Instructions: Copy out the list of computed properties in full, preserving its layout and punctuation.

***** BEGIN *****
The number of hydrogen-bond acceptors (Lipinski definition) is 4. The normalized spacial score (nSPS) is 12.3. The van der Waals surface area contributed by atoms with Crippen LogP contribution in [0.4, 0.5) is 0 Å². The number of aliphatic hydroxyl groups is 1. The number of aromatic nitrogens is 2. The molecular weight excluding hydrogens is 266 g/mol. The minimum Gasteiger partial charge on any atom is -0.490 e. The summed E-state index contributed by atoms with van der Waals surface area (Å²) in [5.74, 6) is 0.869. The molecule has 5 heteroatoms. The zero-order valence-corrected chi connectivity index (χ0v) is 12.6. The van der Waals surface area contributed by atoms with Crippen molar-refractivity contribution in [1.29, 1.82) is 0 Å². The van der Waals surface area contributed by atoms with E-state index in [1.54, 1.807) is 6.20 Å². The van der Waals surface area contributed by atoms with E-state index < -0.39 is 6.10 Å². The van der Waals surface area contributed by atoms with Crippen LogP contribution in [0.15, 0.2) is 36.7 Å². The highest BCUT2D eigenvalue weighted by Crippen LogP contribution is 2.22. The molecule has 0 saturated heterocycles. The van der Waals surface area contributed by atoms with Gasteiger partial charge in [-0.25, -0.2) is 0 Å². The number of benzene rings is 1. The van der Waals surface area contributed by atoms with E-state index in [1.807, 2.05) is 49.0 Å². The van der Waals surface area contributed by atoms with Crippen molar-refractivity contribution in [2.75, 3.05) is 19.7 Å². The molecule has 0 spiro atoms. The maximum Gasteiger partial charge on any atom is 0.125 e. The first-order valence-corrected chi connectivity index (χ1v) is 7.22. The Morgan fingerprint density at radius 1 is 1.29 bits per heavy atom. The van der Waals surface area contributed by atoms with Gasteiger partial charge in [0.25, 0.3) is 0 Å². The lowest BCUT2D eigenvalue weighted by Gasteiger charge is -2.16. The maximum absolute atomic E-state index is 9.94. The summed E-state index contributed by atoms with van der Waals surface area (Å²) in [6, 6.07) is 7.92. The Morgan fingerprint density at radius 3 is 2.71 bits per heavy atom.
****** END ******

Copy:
The number of hydrogen-bond acceptors (Lipinski definition) is 4. The normalized spacial score (nSPS) is 12.3. The van der Waals surface area contributed by atoms with Crippen LogP contribution in [0.4, 0.5) is 0 Å². The number of aliphatic hydroxyl groups is 1. The number of aromatic nitrogens is 2. The molecular weight excluding hydrogens is 266 g/mol. The minimum Gasteiger partial charge on any atom is -0.490 e. The summed E-state index contributed by atoms with van der Waals surface area (Å²) in [5.74, 6) is 0.869. The molecule has 5 heteroatoms. The zero-order valence-corrected chi connectivity index (χ0v) is 12.6. The van der Waals surface area contributed by atoms with Crippen molar-refractivity contribution in [1.29, 1.82) is 0 Å². The van der Waals surface area contributed by atoms with E-state index in [1.54, 1.807) is 6.20 Å². The van der Waals surface area contributed by atoms with E-state index < -0.39 is 6.10 Å². The van der Waals surface area contributed by atoms with Crippen LogP contribution in [0.15, 0.2) is 36.7 Å². The highest BCUT2D eigenvalue weighted by Crippen LogP contribution is 2.22. The molecule has 0 saturated heterocycles. The van der Waals surface area contributed by atoms with Gasteiger partial charge in [-0.25, -0.2) is 0 Å². The number of benzene rings is 1. The van der Waals surface area contributed by atoms with E-state index in [1.807, 2.05) is 49.0 Å². The van der Waals surface area contributed by atoms with Crippen molar-refractivity contribution in [2.75, 3.05) is 19.7 Å². The molecule has 0 spiro atoms. The maximum Gasteiger partial charge on any atom is 0.125 e. The first-order valence-corrected chi connectivity index (χ1v) is 7.22. The Morgan fingerprint density at radius 1 is 1.29 bits per heavy atom. The van der Waals surface area contributed by atoms with Gasteiger partial charge in [0.25, 0.3) is 0 Å². The lowest BCUT2D eigenvalue weighted by Gasteiger charge is -2.16. The maximum absolute atomic E-state index is 9.94. The summed E-state index contributed by atoms with van der Waals surface area (Å²) in [6, 6.07) is 7.92. The Morgan fingerprint density at radius 3 is 2.71 bits per heavy atom.